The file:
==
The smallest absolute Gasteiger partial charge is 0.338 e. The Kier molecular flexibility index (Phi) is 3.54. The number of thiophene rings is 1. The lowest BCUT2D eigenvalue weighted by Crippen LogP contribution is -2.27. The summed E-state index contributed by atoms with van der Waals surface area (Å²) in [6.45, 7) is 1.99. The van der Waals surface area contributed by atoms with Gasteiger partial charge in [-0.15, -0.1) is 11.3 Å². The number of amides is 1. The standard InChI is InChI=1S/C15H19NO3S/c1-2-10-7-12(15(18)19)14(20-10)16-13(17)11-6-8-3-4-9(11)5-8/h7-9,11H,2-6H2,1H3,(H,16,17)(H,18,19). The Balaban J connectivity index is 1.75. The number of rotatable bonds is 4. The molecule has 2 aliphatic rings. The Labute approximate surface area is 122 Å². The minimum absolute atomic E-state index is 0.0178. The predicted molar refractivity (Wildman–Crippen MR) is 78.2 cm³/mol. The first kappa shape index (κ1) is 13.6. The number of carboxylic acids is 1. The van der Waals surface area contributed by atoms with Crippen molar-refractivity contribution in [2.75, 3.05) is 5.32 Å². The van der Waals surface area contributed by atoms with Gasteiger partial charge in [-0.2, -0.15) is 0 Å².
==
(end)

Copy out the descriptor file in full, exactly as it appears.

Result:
The smallest absolute Gasteiger partial charge is 0.338 e. The Kier molecular flexibility index (Phi) is 3.54. The number of thiophene rings is 1. The lowest BCUT2D eigenvalue weighted by Crippen LogP contribution is -2.27. The summed E-state index contributed by atoms with van der Waals surface area (Å²) in [6.45, 7) is 1.99. The van der Waals surface area contributed by atoms with Gasteiger partial charge in [-0.15, -0.1) is 11.3 Å². The number of amides is 1. The standard InChI is InChI=1S/C15H19NO3S/c1-2-10-7-12(15(18)19)14(20-10)16-13(17)11-6-8-3-4-9(11)5-8/h7-9,11H,2-6H2,1H3,(H,16,17)(H,18,19). The Balaban J connectivity index is 1.75. The number of rotatable bonds is 4. The molecule has 2 aliphatic rings. The Labute approximate surface area is 122 Å². The minimum absolute atomic E-state index is 0.0178. The predicted molar refractivity (Wildman–Crippen MR) is 78.2 cm³/mol. The first kappa shape index (κ1) is 13.6. The number of carboxylic acids is 1. The van der Waals surface area contributed by atoms with Crippen molar-refractivity contribution in [2.75, 3.05) is 5.32 Å². The van der Waals surface area contributed by atoms with Gasteiger partial charge in [-0.2, -0.15) is 0 Å².